Kuala-Lumpur based AirAsia, and its partner AirAsia X are winners of AirlineRatings.com Airline Excellence Awards Best Low-Cost Carriers Award for the Asia/Pacific region.
Launched in 2002 by Tony Fernandes with just two planes Air Asia has had a spectacular growth over the past 16 years to become a dominant force in the Asian region.
The rise and rise of KL-based AirAsia are without doubt one of the airline industry’s great success stories for it has had to combat one external crisis after another, plus maneuver around a host of roadblocks put up by governments wanting to protect their national (and often government-owned) airlines.
And there were plenty of knockers, including former Assn. of Asia Pacific Airlines DG Richard Stirland, who told a low-cost airline conference in 2003 that LCCs “will be something we read about rather than worry about.” He went on to target Fernandes personally: “I regret to say that many of those who, in the fashion of Saint John the Baptist, announce the imminent arrival of a savior in the form of Richard Branson or even Tony Fernandes appear not to have considered the facts.”
The facts are that AirAsia has re-written the rule book for airlines in Asia and beyond and today AirAsia has 90 aircraft flying to 75 destinations, while AirAsia X has 25 aircraft flying to 22 destinations. (these numbers exclude the JV partners).
The AirAsia Group serves 165 destinations across 25 countries.
AirlineRatings.com Editor-in-Chief Geoffrey Thomas said that the win was “richly deserved.”
“Mr. Fernandes and AirAsia X Malaysia chief executive Benyamin Ismail have done an outstanding job guiding the airlines to their market dominant position.”
“These airlines have made travel affordable for tens of millions throughout Asia, and they offer outstanding value and a great experience.”
AirAsia Group CEO Tony Fernandes said, “We are proud to be recognized as champions and thrilled to see such highly accomplished industry peers appreciate the efforts we’ve made in areas of operational safety and innovation.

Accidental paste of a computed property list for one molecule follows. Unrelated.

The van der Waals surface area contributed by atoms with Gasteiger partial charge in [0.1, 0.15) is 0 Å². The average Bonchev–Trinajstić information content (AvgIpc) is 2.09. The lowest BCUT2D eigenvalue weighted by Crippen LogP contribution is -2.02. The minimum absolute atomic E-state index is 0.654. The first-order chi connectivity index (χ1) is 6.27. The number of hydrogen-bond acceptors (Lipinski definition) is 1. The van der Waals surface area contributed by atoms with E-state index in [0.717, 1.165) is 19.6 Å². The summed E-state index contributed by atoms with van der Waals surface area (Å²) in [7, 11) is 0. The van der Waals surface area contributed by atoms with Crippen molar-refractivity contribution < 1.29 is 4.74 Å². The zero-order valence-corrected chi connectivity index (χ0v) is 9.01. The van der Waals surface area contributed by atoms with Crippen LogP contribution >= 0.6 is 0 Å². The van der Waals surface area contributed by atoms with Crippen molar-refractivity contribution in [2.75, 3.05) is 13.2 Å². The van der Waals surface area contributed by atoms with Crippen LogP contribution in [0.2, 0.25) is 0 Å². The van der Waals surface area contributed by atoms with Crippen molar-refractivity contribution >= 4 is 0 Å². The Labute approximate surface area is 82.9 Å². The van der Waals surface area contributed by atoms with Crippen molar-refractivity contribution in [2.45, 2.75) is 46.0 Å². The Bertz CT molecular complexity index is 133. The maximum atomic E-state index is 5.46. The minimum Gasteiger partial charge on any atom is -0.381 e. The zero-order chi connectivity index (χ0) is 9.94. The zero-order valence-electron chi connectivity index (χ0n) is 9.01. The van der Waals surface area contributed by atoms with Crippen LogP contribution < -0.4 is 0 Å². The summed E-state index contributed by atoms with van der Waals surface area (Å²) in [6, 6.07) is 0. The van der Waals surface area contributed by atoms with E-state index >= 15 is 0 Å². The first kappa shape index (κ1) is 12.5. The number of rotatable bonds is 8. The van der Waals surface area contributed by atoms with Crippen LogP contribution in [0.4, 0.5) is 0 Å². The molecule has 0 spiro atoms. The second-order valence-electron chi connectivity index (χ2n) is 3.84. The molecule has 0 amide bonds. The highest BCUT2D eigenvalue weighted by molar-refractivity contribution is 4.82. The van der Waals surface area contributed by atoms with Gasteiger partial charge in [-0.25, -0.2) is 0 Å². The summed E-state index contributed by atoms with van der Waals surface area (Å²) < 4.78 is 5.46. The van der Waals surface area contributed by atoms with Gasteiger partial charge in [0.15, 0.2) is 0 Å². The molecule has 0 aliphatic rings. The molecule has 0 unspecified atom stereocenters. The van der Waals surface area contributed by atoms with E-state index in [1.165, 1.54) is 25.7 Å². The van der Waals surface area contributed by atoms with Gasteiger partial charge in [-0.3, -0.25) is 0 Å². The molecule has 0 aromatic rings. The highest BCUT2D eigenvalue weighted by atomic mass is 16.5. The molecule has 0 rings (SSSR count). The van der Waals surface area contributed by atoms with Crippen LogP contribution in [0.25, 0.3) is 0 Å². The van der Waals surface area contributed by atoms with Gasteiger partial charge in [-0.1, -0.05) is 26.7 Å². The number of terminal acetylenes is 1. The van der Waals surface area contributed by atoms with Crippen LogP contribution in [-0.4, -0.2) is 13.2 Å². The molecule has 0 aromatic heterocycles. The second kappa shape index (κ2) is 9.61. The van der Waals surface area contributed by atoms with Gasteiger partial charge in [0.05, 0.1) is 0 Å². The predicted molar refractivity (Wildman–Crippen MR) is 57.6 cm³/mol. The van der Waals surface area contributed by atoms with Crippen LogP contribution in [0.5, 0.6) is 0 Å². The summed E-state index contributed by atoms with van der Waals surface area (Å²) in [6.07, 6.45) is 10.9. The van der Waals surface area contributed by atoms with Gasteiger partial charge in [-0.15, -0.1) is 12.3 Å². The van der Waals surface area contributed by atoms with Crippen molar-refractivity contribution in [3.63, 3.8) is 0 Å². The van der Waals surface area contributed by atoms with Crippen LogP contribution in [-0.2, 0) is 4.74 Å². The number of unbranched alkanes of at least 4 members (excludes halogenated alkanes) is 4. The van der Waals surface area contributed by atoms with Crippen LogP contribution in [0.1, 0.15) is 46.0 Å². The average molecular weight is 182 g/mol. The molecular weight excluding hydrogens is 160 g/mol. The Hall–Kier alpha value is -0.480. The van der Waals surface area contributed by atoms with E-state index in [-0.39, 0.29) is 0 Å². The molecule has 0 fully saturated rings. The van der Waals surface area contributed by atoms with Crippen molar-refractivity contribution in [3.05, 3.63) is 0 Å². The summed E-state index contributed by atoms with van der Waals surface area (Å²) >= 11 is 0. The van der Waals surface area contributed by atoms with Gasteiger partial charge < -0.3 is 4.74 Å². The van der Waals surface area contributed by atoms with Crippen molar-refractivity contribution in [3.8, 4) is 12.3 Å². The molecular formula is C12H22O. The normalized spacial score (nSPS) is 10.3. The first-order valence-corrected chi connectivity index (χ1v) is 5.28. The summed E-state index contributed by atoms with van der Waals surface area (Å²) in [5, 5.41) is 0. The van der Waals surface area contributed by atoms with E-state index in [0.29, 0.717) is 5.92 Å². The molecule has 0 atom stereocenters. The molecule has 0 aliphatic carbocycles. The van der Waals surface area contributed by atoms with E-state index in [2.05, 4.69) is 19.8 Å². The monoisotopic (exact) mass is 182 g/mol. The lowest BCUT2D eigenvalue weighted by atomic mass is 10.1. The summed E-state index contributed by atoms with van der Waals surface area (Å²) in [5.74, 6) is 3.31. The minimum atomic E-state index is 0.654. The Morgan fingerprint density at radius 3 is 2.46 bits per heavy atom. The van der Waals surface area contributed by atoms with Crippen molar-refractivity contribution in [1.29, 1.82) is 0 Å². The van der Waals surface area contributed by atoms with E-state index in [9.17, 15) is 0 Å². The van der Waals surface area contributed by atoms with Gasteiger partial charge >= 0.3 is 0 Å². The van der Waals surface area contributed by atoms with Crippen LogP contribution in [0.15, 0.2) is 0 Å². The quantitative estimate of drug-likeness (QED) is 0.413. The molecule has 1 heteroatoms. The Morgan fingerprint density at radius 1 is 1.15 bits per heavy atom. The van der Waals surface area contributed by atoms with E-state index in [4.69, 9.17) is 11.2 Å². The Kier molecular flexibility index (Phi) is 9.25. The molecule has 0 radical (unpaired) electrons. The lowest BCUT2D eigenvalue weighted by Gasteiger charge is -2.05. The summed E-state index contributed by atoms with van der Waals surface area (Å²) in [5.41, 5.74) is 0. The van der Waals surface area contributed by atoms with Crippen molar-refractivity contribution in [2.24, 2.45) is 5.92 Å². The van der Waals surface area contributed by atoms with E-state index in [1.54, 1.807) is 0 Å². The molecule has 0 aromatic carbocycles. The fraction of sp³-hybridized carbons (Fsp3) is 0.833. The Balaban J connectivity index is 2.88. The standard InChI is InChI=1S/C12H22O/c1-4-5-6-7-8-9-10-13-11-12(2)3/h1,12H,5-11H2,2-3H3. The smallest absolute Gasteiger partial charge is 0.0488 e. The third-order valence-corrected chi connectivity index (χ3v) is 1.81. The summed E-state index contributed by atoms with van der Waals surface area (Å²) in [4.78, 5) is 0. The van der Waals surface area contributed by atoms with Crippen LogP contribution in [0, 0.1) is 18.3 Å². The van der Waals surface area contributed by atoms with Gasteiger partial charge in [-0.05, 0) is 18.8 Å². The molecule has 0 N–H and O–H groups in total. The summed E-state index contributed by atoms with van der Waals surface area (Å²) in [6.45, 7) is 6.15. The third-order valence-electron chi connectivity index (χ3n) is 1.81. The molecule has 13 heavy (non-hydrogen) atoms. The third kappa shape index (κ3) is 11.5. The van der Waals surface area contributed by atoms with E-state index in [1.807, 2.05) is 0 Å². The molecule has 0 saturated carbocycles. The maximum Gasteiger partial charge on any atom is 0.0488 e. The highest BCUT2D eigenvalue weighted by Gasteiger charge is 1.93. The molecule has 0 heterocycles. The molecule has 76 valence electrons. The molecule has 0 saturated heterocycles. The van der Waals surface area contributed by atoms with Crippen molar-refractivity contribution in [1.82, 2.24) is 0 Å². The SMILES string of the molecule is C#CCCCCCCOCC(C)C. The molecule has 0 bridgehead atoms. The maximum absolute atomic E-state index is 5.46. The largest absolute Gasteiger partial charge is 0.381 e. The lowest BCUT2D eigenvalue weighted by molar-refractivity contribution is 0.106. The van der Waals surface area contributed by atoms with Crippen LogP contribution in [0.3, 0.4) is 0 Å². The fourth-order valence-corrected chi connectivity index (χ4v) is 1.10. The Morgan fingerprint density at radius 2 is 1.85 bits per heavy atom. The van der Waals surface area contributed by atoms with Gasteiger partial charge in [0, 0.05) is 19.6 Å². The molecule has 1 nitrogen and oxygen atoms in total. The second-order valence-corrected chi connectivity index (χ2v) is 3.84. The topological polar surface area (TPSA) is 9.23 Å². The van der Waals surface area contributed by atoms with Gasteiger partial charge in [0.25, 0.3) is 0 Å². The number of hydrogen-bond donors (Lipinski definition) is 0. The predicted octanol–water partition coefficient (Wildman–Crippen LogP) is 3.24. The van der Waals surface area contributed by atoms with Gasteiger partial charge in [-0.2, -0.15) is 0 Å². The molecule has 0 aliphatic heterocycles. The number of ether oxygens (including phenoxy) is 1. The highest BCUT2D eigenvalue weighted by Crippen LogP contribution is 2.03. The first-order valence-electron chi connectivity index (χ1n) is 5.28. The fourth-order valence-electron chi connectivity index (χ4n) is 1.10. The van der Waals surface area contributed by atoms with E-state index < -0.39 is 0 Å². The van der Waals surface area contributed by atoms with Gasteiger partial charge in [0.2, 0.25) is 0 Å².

“This award is significant because it highlights the key role AirAsia has played in making air travel possible for hundreds of millions of people. This award also casts light on the work we’ve done to be the best in safety and passenger experience.”
AirAsia Malaysia recently jumped from a 4/7 star safety rating to an impressive 7/7 stars, following its completion of IATA’s independent IOSA audit in September this year.
Long haul sister airline, AirAsia X Malaysia moved up 1 product rating point this year to 4.5/5 stars, following its commitment to redefining premium low-cost travel with its award-winning Premium Flatbed.
AirAsia X Malaysia CEO Benyamin Ismail said, “These awards are a testament to the incredible efforts of our staff (our Allstars), who live and breathe our values ‘Safety always’ and ‘People first’ each and every day.
“Being recognized and rated by experts in the industry helps to ensure our team remain motivated to developing and understanding the drivers associated with safety and customer service excellence.”
And the airlines are not resting on their laurels.
Both airlines have large fleets of the latest Airbus models on the way.
KL-based AirAsia has the A321neo on order and AirAsia X the A330-900neo. Both designs slash fuel burn heling the airlines keep fares low. AirAsia was one of the first airlines to take delivery of the A320neo in 2016.
And AirAsia X is looking to boost its premium product in a move designed to differentiate it from its low-cost competition and reposition its brand.
AirAsia X already offers its premium customers separate check-in and boarding, an additional luggage allowance, flatbed seats, a free meal, water, and entertainment as well as a premium blanket and pillow.
The Kuala Lumpur-based airline, which celebrates its 11th anniversary in November, was the world’s first low-cost carrier to introduce Flatbed seats and flies a product that is 20-inches wide with a generous 60-inch seat pitch.
But Ismail says he wants to tweak the Premium Flatbed product to boost yield.
“The team’s working on it but I think what I have in my mind is making a bit more of a presentation regarding the food that you get,’’ he said.
He said the airline would price the improvements into the fare and see whether the market absorbs it.
But he believed the main attraction of the airline’s premium seating was the extra legroom.